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Discop Africa is the main yearly event for the professional workers of Film and Television on the continent. The last gathering, held in South Africa, proved to be the stage of a pan-African cultural renaissance. Companies and private stakeholders from the five continents met and mingled to pursue unique business opportunities and celebrate the awakening of cinema and popular culture in Africa.
win-win cooperation is the key word of the 2016 Discop gathering for the professionals of Film and Television in Africa. The business-to -business-based event was hosted in Abidjan, Ivory Coast. Showcasing representatives from across the world, Discop will be the perfect stage for television and production companies to surf the booming industry of entertainment and information in Africa.
International participants found in the continental market a fertile land for business. The previous edition, that was organized last November in Johannesburg, South Africa, put together producers and creative minds of the industry in an effort to enhance the artistic and business aspects of the show business. With a constantly growing base of viewers and an expanding network of broadcast companies, Africa is the perfect ground for investments and for the export of audiovisual products. “Over the last two years,” said Christoph Limmer of Eutelsat, “I’ve witnessed the highest ever demand for broadcast services in Africa”.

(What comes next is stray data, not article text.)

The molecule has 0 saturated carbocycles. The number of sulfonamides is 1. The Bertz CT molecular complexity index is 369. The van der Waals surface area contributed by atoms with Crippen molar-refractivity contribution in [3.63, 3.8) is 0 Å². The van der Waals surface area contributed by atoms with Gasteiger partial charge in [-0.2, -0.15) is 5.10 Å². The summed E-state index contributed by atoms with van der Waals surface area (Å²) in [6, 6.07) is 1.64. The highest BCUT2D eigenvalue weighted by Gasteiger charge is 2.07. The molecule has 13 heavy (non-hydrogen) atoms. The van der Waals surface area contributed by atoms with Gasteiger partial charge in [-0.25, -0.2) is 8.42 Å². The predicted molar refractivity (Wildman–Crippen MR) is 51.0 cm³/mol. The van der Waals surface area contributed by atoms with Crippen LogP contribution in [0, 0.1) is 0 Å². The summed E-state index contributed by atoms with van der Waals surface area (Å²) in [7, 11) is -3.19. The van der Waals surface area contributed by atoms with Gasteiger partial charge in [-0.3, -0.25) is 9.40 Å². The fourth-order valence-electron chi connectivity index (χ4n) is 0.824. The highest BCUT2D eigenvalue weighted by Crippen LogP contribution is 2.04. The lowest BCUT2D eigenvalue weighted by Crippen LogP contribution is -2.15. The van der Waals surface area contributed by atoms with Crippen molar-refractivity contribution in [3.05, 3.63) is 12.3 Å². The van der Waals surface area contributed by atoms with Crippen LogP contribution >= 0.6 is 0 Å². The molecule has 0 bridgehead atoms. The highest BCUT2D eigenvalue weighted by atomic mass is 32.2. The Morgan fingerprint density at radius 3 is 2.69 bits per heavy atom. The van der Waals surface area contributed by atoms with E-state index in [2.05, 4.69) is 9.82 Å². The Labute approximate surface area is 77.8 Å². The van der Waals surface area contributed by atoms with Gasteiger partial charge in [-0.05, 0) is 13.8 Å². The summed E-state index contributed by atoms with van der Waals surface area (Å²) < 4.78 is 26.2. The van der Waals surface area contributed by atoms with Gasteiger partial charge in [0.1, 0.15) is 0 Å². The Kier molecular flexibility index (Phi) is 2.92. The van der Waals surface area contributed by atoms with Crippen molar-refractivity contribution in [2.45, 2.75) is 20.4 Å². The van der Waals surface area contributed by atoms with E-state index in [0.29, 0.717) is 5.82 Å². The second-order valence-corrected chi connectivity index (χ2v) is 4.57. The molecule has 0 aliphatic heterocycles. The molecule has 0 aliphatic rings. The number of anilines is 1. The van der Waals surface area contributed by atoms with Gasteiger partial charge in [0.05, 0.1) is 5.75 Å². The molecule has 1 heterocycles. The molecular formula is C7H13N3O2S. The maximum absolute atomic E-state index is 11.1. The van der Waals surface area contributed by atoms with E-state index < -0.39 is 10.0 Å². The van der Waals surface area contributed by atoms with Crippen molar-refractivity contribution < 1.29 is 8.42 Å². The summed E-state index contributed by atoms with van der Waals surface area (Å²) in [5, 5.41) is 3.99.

Low costs policies and an abundance of unique scenarios for shoots have also caused an increasing presence of major film productions on the African soil. The choice ultimately contributed to the growth of expertise of the local workers in the industry and to a broader financial influx in the local market. Among many blockbusters filmed on the continent, “Marvel’s Avengers: Age of Ultron” (2014) features numerous scenes shot in Johannesburg and Soweto (South Africa), and “Mad Max: Fury Road” (2015) was shot in South Africa and Namibia.
If Hollywood is capturing Africa into the big screen, Bollywood and the Asian industry of entertainment are rapidly becoming the top exporters of movies and television formats on the continent. South African DStv announced the opening of three new channels that will broadcast Indian movies and television shows. China, guest country of last year’s Discop, was the second most represented at the gathering, after South Africa. Presenting movies, documentaries, TV formats and radio shows, the Chinese pavilion buzzed with business opportunities on the promise that the future of broadcast in Africa will be under the wing of the Asian dragon. European companies are also prepared to receive a share of the African Pandora box. France, traditionally bound to the West Coast by historical, cultural and linguistic ties, was the most active European country at Discop. The French Canal+ presented its expansion on the continent through sports. “We have 1.5 million subscribers in Africa,” stated François Deplanck, Director of Channels and Contents for the company, “and we host more than 50 channels in 20 different countries.” The palimpsest of Canal+ offers national and international football, basketball, fight sports, rugby, tennis, F1 and golf, as well as independent cinema and reality shows. “One of our most successful shows,” states Deplanck, “is a competition between hairdressers in Kinshasa.”
The revelation of Discop is the increase in local trends. Combined with the cooperation of countries of the likes of Nigeria, Kenya, Ivory Coast, South Africa and Cameroon, the growth of African-based companies and productions is impressive. Nadira Shakur, CoFounder of Nollywood Week Film